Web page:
“I’m fluent in Japanese and semi-fluent in Russian. I could order at a restaurant in Viet Nam. I was six when my father offered to hire someone to teach me Swahili, but I said no.”
“Have you regretted that?”
“No. Well, not yet.” She looked over at me. “You? Foreign languages?”
“French,” I said. “To go with my name.”
We chatted until my roommate came home, shortly before dinner. “Faith,” I said. “This is Tabitha. Tabitha, this is Faith.”
“Hey,” said Faith. “Um. Is everything okay?”
“Yes,” said Tabitha. “I practically knocked her senseless, so now I’m just staying with her to make sure she doesn’t have a concussion.”
“I don’t have a concussion,” I said. “But perhaps you should make sure I get back and forth to dinner okay.”
“I suppose I should,” she agreed.
We got back to my dorm an hour later. She was going to leave me at the door, but I looked at her sadly and rubbed my hand along her arm.
“Maybe I could come in for a minute.”
Faith had disappeared on the way back from dinner, so we had at least a few minutes of privacy. As soon as the door was closed, Tabitha pulled me to her. I went willingly. We stood there, her arms around my hips with mine resting on top of hers and my hands on her shoulders.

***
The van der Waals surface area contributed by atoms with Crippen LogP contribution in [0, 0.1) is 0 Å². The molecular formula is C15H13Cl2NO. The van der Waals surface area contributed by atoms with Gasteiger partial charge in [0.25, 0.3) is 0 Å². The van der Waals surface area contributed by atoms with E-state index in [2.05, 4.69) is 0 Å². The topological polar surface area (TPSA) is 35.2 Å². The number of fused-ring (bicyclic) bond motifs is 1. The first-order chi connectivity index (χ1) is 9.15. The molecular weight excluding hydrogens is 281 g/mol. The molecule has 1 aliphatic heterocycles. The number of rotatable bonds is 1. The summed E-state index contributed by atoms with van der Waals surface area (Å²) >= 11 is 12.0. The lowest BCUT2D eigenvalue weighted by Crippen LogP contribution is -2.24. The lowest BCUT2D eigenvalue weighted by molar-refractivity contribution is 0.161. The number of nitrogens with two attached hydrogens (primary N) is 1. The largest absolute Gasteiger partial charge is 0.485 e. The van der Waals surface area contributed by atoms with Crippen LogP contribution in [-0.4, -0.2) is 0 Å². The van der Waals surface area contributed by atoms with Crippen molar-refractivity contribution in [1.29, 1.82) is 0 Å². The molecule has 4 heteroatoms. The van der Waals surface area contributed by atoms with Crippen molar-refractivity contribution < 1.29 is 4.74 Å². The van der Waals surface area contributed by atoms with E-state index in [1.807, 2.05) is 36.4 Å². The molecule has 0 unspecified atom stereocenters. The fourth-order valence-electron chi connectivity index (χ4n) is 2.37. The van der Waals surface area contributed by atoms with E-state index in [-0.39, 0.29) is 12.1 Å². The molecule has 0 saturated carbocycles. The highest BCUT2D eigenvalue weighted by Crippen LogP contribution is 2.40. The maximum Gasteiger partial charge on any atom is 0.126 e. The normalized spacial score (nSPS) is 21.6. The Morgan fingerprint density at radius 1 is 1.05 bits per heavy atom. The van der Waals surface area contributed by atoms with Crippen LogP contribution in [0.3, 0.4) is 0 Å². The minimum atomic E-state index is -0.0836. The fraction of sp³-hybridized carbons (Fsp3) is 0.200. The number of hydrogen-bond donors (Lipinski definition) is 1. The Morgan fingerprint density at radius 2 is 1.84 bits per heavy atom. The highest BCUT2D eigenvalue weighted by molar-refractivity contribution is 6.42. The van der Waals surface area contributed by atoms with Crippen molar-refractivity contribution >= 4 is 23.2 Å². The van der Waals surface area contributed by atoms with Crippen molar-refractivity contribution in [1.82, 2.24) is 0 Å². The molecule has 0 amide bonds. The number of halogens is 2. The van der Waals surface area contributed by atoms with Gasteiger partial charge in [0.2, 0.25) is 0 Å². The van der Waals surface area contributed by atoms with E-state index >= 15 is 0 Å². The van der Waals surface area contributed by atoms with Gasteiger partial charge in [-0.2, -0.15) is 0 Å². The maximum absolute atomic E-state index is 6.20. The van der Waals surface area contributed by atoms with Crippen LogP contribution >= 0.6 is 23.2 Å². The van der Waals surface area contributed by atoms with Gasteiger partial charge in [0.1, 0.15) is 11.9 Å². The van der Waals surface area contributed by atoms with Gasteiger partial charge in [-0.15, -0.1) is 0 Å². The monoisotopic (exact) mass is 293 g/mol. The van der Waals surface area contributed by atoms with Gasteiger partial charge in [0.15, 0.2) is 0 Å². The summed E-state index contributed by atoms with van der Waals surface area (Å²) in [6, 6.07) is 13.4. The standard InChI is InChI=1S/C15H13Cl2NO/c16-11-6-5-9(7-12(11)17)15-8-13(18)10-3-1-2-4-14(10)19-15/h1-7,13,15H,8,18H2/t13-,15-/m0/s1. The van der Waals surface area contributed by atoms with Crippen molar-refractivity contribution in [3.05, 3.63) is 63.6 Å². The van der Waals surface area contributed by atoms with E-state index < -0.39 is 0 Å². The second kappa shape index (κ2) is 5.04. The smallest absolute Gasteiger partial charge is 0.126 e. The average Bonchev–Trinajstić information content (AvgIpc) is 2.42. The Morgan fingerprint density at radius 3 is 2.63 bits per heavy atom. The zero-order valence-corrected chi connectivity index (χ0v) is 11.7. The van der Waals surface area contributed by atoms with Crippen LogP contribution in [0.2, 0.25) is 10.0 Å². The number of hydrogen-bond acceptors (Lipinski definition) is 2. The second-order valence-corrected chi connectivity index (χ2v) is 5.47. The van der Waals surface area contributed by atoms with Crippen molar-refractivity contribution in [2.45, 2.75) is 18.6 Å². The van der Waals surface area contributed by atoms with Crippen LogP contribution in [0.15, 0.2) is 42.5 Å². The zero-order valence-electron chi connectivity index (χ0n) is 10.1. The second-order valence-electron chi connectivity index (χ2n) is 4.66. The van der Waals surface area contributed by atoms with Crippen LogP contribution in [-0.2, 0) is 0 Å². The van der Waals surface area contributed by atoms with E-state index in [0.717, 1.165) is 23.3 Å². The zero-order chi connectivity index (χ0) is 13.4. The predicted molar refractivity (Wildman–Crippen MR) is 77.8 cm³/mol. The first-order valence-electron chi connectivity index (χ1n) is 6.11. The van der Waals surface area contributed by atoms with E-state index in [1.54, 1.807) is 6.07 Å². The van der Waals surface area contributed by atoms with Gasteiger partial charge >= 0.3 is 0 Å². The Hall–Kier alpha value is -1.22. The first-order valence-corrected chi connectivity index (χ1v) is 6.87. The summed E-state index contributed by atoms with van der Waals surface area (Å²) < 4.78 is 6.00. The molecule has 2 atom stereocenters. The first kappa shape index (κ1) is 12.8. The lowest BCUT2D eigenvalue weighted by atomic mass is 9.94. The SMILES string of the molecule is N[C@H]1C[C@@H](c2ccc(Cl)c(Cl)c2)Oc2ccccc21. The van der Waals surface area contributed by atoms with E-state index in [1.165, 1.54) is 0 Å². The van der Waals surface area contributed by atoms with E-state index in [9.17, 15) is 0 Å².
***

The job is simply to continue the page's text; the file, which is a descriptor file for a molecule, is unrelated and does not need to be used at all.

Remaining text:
“I’d like to see you again,” she said in a husky voice.
“Tomorrow night. Dinner and a movie. I’ll pick you up at six.”
“I’ll be here,” I said.
Then she pulled me in for a kiss.
As first kisses go, it was a little hesitant, but good. Sweet. A little hungry, but only a little. But afterwards she pulled me tight against her, and I laid my head against her shoulder.
She smelled... wonderful. Earthy, I suppose. She’d been sweating pretty hard from her game this afternoon, after all, but it smelled good.
“I’m probably all gross,” she said.
“You’re not,” I replied. “I’m glad you ran me over.”
“I am too.”